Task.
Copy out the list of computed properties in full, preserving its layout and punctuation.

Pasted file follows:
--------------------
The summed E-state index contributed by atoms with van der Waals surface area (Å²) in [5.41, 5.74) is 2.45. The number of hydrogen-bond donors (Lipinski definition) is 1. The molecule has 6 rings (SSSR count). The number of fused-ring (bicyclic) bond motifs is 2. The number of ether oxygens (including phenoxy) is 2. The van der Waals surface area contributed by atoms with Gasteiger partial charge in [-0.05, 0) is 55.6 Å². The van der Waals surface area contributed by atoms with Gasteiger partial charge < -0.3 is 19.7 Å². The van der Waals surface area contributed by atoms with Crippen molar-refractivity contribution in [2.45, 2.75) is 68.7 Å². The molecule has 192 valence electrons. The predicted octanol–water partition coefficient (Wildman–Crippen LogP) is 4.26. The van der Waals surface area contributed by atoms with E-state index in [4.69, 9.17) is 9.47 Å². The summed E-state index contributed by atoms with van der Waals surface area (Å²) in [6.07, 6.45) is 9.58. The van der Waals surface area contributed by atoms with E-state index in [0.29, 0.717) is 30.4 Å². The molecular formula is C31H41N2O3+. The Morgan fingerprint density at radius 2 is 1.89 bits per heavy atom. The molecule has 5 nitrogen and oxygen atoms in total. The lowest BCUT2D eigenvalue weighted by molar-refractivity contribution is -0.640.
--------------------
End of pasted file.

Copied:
The summed E-state index contributed by atoms with van der Waals surface area (Å²) in [5.41, 5.74) is 2.45. The number of hydrogen-bond donors (Lipinski definition) is 1. The molecule has 6 rings (SSSR count). The number of fused-ring (bicyclic) bond motifs is 2. The number of ether oxygens (including phenoxy) is 2. The van der Waals surface area contributed by atoms with Gasteiger partial charge in [-0.05, 0) is 55.6 Å². The van der Waals surface area contributed by atoms with Gasteiger partial charge < -0.3 is 19.7 Å². The van der Waals surface area contributed by atoms with Crippen molar-refractivity contribution in [2.45, 2.75) is 68.7 Å². The molecule has 192 valence electrons. The predicted octanol–water partition coefficient (Wildman–Crippen LogP) is 4.26. The van der Waals surface area contributed by atoms with E-state index in [4.69, 9.17) is 9.47 Å². The summed E-state index contributed by atoms with van der Waals surface area (Å²) in [6.07, 6.45) is 9.58. The van der Waals surface area contributed by atoms with E-state index in [0.29, 0.717) is 30.4 Å². The molecular formula is C31H41N2O3+. The Morgan fingerprint density at radius 2 is 1.89 bits per heavy atom. The molecule has 5 nitrogen and oxygen atoms in total. The lowest BCUT2D eigenvalue weighted by molar-refractivity contribution is -0.640.